Jimmy
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tom0927
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Jul 13, 2012 09:47 |  #19

Thank you amfoto1! That is very informative. I'm going out to check out a used Tamron 90mm macro lens today after work. The price is great compared to the new prices, hopefully the condition of the lens is excellent so that I can buy it and start experimenting with macro.


70D | Canon 10-18mm | Sigma 17-50mm | Sigma 20mm f1.8 | Canon 50mm f1.8 | Tamron 90mm f2.8 Macro | Tamron 70-200 f2.8 | Speedlite 430ex II | Kenko Teleplus HD DGX 2.0x

  
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Unregistered.Coward
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Jul 13, 2012 16:08 |  #20

If you can find one, a non-OS Sigma 150. Macro doesn't really benefit from the OS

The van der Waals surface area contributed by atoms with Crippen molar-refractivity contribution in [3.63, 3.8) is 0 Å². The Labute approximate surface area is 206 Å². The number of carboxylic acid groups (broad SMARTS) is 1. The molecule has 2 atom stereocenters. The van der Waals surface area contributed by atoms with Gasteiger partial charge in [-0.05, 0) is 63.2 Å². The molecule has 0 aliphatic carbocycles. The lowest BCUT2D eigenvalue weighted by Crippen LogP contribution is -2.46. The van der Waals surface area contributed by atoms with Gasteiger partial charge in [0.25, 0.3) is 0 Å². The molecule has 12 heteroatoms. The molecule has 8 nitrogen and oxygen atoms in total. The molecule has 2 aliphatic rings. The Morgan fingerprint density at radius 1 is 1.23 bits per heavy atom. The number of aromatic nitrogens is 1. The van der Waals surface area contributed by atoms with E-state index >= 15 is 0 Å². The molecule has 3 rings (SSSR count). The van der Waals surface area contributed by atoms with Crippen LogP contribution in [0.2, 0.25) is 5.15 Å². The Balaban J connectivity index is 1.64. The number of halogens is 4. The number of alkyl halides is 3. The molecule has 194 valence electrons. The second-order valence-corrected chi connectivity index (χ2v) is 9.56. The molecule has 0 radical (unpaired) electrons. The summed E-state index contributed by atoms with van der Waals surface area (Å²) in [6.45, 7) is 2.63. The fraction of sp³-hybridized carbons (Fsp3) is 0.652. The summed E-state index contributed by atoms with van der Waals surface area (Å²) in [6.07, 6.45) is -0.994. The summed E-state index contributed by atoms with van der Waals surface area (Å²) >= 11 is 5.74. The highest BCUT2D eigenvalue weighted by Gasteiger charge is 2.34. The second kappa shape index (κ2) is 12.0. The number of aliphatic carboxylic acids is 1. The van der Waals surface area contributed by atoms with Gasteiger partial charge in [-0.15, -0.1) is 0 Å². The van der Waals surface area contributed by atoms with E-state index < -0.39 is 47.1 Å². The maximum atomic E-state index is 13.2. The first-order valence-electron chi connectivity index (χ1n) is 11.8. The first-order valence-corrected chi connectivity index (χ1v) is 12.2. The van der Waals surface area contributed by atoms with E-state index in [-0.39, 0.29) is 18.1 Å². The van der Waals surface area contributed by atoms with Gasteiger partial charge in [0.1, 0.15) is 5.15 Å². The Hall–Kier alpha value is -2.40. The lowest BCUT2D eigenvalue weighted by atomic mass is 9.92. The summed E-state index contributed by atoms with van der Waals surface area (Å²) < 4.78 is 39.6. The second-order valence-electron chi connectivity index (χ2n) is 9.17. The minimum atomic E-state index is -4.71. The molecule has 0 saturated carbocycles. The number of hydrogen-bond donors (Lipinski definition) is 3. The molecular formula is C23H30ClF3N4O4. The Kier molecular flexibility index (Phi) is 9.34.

....the best camera is the one you have on you at the time.

  
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paddler4
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Jul 13, 2012 16:19 |  #21

Alan's post was very comprehensive, so I will add only a couple of things.

As someone who uses both the EF-S 60 and the EF 100mm L extensively on a crop-sensor body, I would say that if you are going to choose between them and if you want primarily to do bugs, go with 100mm or something close, like the Tamron 90. The extra working distance makes it a little easier to get close enough.

Alan wrote: